Acclaimed writer and director Dean DeBlois (Animation ’90) has received an Academy Award nomination for best animated feature for How to Train Your Dragon: The Hidden World.
Nominees of the 92nd Academy Awards, which recognize excellence in cinematic achievements, were announced on Jan. 13. The winners will be announced at a ceremony on Feb. 9.
DeBlois is the writer, director and executive producer of the How To Train Your Dragon trilogy. The Hidden World is the third and final installment of the coming-of-age story of a young Viking named Hiccup and his dragon, Toothless.
Sheridan alumni worked on four of the five films nominated in the best animated feature film category, including How To Train Your Dragon: The Hidden World, Klaus, Missing Link and Toy Story 4.
Grads were also part of the animation teams for Hair Love and Kitbull, up for best animated short. In the best picture category, alumni worked on The Irishman and Once Upon a Time…in Hollywood.
“Dean Deblois’ characters are beloved by audiences around the world. How To Train Your Dragon: The Hidden World is a showcase of mastery in animation and storytelling, and we are thrilled that such a heartfelt, poignant story has been nominated for an Academy Award,” says Ronni Rosenberg, Dean of Sheridan’s Faculty of Animation, Arts and Design. “Our graduates become leaders in their field. We’re deeply proud of all our alumni who contributed to films that have received Oscar nominations this year.”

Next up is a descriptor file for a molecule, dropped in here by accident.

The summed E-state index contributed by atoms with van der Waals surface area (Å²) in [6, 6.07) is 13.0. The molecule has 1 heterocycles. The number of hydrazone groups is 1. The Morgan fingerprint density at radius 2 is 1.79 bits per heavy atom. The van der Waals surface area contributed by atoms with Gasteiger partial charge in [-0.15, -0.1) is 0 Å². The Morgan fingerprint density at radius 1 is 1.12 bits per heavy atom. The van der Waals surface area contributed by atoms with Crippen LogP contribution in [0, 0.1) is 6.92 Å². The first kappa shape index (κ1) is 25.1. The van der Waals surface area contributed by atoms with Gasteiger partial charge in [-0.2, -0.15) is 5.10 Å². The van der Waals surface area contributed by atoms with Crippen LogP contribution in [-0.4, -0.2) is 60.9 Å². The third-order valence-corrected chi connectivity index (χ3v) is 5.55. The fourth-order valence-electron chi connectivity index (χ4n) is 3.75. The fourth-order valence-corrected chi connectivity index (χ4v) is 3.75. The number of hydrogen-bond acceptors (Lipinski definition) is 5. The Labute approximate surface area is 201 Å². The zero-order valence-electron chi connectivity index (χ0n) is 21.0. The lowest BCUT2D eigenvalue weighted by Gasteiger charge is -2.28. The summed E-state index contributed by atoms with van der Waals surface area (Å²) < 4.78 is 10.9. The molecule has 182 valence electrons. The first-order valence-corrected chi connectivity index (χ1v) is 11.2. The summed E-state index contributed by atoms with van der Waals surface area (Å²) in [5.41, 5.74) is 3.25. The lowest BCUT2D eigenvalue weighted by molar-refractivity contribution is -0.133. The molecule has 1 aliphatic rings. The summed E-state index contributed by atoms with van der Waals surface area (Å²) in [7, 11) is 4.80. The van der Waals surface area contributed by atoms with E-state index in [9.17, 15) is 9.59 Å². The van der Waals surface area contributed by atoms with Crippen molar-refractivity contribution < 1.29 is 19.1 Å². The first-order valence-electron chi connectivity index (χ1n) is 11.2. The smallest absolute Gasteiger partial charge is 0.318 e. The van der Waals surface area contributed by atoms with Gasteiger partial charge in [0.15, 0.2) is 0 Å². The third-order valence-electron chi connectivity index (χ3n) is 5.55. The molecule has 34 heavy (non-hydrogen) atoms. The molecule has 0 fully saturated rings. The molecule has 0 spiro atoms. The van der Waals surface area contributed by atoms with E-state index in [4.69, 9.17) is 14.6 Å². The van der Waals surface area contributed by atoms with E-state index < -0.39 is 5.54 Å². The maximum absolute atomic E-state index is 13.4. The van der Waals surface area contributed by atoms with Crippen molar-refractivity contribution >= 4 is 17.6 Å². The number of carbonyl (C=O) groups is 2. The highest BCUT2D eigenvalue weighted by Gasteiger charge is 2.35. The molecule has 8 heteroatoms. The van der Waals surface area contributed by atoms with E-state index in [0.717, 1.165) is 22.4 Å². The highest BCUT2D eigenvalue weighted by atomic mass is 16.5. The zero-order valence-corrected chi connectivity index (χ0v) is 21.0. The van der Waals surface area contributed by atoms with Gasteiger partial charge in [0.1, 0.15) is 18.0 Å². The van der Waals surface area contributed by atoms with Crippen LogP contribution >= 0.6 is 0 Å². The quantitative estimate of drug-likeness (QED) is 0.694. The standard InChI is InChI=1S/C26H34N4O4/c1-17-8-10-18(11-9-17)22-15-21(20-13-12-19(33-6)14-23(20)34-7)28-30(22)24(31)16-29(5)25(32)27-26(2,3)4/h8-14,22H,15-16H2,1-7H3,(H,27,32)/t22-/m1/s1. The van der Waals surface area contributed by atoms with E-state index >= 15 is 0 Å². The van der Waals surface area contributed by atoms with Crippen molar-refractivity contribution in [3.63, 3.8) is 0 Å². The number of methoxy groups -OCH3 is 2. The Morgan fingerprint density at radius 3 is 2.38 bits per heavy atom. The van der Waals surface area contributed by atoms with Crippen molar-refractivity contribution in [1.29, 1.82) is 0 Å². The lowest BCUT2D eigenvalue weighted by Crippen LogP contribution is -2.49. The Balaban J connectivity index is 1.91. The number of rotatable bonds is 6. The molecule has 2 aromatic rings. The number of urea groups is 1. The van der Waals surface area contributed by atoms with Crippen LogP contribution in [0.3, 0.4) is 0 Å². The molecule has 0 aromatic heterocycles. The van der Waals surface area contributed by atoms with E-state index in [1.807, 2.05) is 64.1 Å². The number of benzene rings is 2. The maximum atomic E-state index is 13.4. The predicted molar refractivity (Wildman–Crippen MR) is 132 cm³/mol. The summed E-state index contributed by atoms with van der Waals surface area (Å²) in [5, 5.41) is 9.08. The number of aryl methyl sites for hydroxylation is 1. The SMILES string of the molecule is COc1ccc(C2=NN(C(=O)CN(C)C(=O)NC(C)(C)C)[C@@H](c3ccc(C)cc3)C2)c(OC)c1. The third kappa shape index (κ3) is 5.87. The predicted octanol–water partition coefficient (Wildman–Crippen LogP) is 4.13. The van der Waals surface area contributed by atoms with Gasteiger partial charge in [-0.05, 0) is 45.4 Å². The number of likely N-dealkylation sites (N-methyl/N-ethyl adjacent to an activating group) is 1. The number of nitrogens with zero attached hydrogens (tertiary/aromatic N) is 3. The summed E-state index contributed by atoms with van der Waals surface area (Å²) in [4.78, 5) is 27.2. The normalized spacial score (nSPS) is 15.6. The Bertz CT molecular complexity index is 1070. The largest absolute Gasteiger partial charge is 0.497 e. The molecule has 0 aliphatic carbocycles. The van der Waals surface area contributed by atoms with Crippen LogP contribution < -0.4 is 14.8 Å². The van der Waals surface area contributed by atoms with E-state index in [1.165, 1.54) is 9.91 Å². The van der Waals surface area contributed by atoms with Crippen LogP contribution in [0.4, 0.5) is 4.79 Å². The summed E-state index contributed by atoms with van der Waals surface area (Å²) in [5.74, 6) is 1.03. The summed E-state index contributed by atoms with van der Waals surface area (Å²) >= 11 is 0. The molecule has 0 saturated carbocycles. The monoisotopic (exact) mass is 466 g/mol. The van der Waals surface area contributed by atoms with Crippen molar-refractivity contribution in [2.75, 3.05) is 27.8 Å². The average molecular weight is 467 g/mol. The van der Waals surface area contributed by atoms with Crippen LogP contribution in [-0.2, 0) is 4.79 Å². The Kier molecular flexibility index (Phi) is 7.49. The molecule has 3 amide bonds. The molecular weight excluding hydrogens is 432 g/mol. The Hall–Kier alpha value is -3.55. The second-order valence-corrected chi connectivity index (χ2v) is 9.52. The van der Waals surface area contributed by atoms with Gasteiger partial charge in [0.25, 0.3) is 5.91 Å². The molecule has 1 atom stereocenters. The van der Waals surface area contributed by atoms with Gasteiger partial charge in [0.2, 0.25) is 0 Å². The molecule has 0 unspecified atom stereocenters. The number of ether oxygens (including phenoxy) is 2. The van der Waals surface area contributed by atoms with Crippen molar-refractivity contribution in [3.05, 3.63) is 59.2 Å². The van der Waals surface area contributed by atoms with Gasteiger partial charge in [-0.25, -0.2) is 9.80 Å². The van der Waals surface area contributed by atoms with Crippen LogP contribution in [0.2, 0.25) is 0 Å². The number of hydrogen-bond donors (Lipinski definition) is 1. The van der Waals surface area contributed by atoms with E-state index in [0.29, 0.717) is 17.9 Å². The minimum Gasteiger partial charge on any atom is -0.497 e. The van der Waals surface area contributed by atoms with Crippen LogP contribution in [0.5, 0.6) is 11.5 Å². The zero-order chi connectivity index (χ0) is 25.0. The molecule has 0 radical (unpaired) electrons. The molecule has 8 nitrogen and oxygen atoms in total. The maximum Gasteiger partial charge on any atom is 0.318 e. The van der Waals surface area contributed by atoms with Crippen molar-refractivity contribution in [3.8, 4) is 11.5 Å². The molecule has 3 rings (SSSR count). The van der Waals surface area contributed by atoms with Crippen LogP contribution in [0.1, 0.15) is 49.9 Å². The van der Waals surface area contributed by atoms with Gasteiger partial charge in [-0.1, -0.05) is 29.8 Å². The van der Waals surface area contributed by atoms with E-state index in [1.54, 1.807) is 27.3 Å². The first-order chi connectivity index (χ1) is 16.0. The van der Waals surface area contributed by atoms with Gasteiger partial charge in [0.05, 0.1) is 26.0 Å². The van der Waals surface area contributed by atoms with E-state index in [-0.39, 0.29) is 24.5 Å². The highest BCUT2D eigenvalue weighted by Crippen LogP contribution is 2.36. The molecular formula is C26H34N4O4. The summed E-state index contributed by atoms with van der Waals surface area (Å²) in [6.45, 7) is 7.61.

A 1990 graduate of Sheridan’s Animation program, DeBlois’ animation credits include features such as The Lion King, A Troll in Central Park and Atlantis: The Lost Empire.
He served as story co-head on Disney’s Mulan, and co-wrote and co-directed Lilo & Stitch.
He’s earned dozens of awards for his work, including two Annie Awards and a Golden Globe. How to Train Your Dragon and How to Train Your Dragon 2 also earned Oscar nominations in the category of Best Animated Feature.
Sheridan animation alumni have a long history of success at the Academy Awards, stretching back to 1985 when John Minnis (’83) won best animated short film for Charade. Other alumni winners include Eric Armstrong (’88), who won in the same category for The Chubbchubbs! In 2003, Chris Williams, who won for the feature Big Hero 6 in 2015, and Alan Barillaro (’96), in 2017 for Piper. Last year, Domee Shi (’11) – the first female director of a Pixar short – took home the award for Best Animated Short for Bao.